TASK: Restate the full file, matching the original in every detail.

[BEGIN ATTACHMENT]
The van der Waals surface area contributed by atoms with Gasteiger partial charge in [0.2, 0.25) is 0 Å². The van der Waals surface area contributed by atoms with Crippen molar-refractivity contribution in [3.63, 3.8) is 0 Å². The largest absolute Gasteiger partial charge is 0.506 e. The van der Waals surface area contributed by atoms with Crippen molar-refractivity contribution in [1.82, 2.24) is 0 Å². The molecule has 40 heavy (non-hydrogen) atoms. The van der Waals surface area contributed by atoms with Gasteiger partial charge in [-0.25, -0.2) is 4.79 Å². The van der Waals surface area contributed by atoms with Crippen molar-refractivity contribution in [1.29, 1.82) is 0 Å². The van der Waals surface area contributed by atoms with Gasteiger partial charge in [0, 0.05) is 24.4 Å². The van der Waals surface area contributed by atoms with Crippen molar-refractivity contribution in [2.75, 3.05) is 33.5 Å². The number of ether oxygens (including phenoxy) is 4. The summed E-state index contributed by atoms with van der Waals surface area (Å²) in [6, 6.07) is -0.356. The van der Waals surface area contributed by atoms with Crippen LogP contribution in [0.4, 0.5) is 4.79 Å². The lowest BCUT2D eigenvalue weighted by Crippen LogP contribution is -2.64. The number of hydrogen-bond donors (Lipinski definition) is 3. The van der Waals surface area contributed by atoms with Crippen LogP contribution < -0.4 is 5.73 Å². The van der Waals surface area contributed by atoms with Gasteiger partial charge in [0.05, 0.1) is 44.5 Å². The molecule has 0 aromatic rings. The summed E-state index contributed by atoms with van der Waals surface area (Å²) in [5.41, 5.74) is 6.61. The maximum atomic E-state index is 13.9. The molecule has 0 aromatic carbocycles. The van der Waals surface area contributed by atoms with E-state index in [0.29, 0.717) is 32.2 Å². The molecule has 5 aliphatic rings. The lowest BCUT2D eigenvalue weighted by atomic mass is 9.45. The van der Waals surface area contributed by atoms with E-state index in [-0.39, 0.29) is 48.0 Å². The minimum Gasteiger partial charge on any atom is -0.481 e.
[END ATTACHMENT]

The van der Waals surface area contributed by atoms with Gasteiger partial charge in [0.2, 0.25) is 0 Å². The van der Waals surface area contributed by atoms with Crippen molar-refractivity contribution in [3.63, 3.8) is 0 Å². The largest absolute Gasteiger partial charge is 0.506 e. The van der Waals surface area contributed by atoms with Crippen molar-refractivity contribution in [1.82, 2.24) is 0 Å². The molecule has 40 heavy (non-hydrogen) atoms. The van der Waals surface area contributed by atoms with Gasteiger partial charge in [-0.25, -0.2) is 4.79 Å². The van der Waals surface area contributed by atoms with Crippen molar-refractivity contribution in [1.29, 1.82) is 0 Å². The van der Waals surface area contributed by atoms with Gasteiger partial charge in [0, 0.05) is 24.4 Å². The van der Waals surface area contributed by atoms with Crippen molar-refractivity contribution in [2.75, 3.05) is 33.5 Å². The number of ether oxygens (including phenoxy) is 4. The summed E-state index contributed by atoms with van der Waals surface area (Å²) in [6, 6.07) is -0.356. The van der Waals surface area contributed by atoms with Crippen LogP contribution in [0.4, 0.5) is 4.79 Å². The lowest BCUT2D eigenvalue weighted by Crippen LogP contribution is -2.64. The number of hydrogen-bond donors (Lipinski definition) is 3. The van der Waals surface area contributed by atoms with Crippen LogP contribution < -0.4 is 5.73 Å². The van der Waals surface area contributed by atoms with Gasteiger partial charge in [0.05, 0.1) is 44.5 Å². The molecule has 0 aromatic rings. The summed E-state index contributed by atoms with van der Waals surface area (Å²) in [5.41, 5.74) is 6.61. The maximum atomic E-state index is 13.9. The molecule has 0 aromatic carbocycles. The van der Waals surface area contributed by atoms with E-state index in [0.29, 0.717) is 32.2 Å². The molecule has 5 aliphatic rings. The lowest BCUT2D eigenvalue weighted by atomic mass is 9.45. The van der Waals surface area contributed by atoms with E-state index in [-0.39, 0.29) is 48.0 Å². The minimum Gasteiger partial charge on any atom is -0.481 e.